But, sometimes I get in the mood for hot wings when I’m not willing to splurge 800 calories to get the wing fix I want. That exact thing happened this morning, and I realized that I absolutely must come up with a way to enjoy them without throwing away more than half a days’ calories (as well as more than twice my daily sodium intake, my entire daily fat consumption, etc.) I wanted something delicious, crunchy, satisfactorily spicy, and something I could make quickly when I’m craving, without having to worry about how many calories it will kill for the day.

So, I stood there staring at a defrosting chicken breast for a while. It came to my attention early on that using egg wouldn’t keep the calories low at all…that left very few ideas. Thankfully, I found a quick replacement to that. The sauce was easy enough: hot sauce itself is generally very low-fat and low-calorie, so the only thing to watch would be the sodium amount. Most places and recipes mix butter in with the sauce, but I could definitely do without that…I did, however, want something creamier, something more rib-sticking, lip-smacking and finger-lickingly delicious than I’d had before. This was the ultimate challenge. I ended up with a mix of sauces and a small half teaspoon of sour cream (to give it a creamy, delicious taste.) I’ll miss the bleu cheese dressing…but not by much! You can toss them in the sauce like normal chicken wings, or dip them in, which is my favorite way.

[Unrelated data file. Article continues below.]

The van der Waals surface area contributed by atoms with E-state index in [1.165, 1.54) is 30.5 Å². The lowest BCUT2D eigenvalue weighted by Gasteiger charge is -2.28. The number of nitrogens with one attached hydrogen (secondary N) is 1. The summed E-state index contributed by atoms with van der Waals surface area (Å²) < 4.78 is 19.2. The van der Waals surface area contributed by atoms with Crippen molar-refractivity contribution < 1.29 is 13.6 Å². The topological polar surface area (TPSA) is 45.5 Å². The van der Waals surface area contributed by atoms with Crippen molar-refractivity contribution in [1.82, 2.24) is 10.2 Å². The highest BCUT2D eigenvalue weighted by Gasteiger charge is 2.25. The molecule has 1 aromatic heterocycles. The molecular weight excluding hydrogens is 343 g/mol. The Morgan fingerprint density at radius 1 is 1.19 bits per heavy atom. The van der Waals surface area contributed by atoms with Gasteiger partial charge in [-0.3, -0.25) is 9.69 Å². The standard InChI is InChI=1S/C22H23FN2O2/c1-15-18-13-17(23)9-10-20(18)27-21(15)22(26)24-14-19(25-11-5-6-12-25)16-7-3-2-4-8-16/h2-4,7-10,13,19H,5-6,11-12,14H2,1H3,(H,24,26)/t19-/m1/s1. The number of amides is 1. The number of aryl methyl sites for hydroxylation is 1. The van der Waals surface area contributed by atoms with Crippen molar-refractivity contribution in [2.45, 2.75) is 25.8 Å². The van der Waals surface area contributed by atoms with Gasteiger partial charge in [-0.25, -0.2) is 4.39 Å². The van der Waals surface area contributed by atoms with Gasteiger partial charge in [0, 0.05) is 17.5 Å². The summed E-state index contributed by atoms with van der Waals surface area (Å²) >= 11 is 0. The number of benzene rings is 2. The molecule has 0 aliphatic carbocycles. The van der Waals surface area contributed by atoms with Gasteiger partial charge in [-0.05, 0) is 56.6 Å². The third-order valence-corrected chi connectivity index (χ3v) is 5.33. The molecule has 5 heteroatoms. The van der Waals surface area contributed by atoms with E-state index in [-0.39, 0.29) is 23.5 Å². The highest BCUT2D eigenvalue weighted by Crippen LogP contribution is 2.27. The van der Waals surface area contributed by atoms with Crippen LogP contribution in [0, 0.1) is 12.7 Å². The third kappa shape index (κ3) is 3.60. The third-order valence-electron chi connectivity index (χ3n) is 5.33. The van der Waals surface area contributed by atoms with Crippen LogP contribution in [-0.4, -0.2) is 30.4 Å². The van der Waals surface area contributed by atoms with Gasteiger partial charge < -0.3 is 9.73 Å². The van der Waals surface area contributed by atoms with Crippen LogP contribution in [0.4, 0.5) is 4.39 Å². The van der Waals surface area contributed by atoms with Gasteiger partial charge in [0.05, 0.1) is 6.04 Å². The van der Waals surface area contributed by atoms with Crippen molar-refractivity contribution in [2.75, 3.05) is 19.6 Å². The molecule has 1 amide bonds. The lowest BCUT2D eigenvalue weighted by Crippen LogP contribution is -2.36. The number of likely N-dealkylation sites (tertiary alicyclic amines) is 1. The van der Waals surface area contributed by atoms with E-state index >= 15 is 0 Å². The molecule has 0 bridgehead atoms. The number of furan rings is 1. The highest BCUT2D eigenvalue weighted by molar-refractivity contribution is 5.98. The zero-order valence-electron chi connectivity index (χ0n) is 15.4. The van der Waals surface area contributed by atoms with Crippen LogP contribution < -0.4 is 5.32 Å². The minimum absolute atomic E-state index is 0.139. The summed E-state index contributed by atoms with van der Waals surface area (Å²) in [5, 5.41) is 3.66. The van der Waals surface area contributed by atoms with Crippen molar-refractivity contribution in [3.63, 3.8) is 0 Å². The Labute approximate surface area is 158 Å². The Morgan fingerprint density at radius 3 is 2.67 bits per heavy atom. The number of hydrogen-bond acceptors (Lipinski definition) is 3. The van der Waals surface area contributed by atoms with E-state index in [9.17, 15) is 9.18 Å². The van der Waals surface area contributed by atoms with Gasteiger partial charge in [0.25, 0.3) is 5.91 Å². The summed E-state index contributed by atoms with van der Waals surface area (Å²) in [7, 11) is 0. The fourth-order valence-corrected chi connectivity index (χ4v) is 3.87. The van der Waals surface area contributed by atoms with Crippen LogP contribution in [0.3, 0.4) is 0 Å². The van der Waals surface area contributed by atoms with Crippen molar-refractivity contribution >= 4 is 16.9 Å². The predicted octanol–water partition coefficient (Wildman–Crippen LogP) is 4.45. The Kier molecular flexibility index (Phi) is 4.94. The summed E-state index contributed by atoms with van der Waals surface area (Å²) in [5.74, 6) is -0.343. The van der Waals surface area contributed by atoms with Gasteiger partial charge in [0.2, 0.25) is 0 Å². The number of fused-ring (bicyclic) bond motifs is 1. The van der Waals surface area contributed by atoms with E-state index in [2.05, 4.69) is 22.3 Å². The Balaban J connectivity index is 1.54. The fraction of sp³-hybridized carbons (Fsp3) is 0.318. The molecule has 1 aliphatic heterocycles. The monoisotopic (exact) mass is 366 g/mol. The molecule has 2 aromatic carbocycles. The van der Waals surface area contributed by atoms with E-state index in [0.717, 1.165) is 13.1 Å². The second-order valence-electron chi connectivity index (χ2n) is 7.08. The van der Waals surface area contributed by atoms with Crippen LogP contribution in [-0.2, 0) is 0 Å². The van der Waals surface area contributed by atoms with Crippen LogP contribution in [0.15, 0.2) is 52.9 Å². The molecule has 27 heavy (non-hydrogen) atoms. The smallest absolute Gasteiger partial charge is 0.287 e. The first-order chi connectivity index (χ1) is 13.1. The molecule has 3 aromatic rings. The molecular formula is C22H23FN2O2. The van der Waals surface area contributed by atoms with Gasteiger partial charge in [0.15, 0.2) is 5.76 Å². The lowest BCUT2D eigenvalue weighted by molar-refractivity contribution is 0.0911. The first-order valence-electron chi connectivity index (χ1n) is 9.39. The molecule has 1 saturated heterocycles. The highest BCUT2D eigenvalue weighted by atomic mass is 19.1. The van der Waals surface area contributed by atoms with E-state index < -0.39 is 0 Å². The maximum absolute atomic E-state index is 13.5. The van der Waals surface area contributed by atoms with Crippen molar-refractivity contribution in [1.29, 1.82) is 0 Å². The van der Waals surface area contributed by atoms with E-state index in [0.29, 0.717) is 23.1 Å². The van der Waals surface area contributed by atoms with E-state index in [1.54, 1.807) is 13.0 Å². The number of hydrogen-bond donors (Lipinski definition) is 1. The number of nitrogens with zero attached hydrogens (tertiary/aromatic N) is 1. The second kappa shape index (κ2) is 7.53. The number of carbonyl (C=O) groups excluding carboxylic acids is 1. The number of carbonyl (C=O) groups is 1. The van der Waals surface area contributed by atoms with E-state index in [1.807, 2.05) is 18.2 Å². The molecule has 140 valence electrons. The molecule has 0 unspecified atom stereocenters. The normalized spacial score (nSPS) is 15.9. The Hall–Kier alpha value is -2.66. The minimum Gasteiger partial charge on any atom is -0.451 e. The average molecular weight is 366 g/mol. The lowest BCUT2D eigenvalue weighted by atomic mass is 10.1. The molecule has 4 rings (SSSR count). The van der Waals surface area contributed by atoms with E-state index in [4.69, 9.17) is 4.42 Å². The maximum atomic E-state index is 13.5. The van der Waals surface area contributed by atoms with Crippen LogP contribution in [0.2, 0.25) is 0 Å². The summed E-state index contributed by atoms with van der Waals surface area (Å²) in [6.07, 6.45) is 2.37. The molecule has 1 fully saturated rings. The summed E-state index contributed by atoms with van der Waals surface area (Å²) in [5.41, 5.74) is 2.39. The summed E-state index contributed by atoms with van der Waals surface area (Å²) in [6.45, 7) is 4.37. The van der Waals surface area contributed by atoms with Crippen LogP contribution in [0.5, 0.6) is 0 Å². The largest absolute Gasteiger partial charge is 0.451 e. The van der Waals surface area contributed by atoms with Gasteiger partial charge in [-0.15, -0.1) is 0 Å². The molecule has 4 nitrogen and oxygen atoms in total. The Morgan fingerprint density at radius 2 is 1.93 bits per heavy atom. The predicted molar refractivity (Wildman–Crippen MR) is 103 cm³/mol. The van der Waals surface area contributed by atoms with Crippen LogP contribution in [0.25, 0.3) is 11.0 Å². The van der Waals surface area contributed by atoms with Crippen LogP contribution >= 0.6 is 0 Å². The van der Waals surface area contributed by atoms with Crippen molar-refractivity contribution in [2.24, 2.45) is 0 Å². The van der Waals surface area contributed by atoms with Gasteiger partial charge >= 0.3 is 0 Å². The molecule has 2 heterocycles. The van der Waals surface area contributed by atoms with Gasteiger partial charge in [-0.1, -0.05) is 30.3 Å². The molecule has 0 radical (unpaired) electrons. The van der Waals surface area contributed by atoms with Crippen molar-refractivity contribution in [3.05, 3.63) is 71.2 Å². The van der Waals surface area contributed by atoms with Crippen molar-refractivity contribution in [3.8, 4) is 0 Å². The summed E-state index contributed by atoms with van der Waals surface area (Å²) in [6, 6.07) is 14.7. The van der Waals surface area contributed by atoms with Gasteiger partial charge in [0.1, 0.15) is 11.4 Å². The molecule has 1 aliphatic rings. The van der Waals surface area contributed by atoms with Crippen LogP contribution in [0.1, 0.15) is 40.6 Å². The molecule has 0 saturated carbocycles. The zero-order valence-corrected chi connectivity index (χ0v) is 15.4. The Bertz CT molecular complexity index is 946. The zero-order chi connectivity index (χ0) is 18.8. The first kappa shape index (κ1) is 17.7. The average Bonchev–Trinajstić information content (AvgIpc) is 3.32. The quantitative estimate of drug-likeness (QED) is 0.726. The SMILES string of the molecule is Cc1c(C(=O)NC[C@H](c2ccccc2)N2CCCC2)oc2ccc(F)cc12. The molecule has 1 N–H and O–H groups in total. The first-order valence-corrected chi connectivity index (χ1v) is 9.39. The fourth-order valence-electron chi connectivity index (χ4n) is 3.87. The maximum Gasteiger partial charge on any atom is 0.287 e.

As for the lack of nutritional information: I’ve decided that, because of a recent change of heart, I won’t be posting the caloric content here anymore. If you like, you can use the Livestrong MyPlate website to tally, which is where I entered them in before. It’s a great website! I’d urge everyone aiming to gain a healthier body to look it up.

Pheasant’s Spicy Chicken Nuggets

1 chicken breast (about 12 0z)

6 tbsp breadcrumbs (I like to mix Progresso breadcrumbs with craggy, homemade ones)

1 tsp olive oil

1 1/2 tsp Frank’s Red Hot Wings (I used Hot Buffalo style)

2 tbsp Texas Pete Original (or any vinegar-based, 0 calorie hot sauce)

1/2 tsp reduced fat sour cream

1/8 tsp liquid smoke (optional)

Preheat the oven to 425°F (218°C.) Then, place the breadcrumbs in a bowl and mix them with your favorite spices; I used cayenne, garlic powder, black pepper, parsley and a little onion powder. I’d caution you to not use salt, because the hot sauce has a whole bunch of sodium in it already. Cut the chicken up into approximately 24 nuggets of more or less equal size. Then, in a bowl, toss them with the olive oil until they’re all very well-coated.

Dip the nuggets into the breadcrumbs, coating them well. Place them on a foil-lined, Pam’d baking sheet and then slide those puppies into the oven for 9 minutes; take them out, flip them all over and replace them in the oven for 4-5 more minutes. While the nuggets are baking, mix up your hot sauce. Place the sour cream in a small snack bowl and pour the Frank’s Red Hot over it. Mix them together until smooth, then add in Texas Pete and mix again until combined. If you’re using the liquid smoke, add it in along with the Texas Pete hot sauce.

Once the nuggets are done, take them out and let them sit for a bit. If you choose to toss them in the sauce, do this now. If not, serve ’em up and dip them to your heart’s content!

Now, these nuggets were fantastic! I had them with some baked potato wedges and peas…wow, they definitely hit the spot. If you start getting a craving for spicy and crispy, this is definitely the way to go!

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Filed under Chicken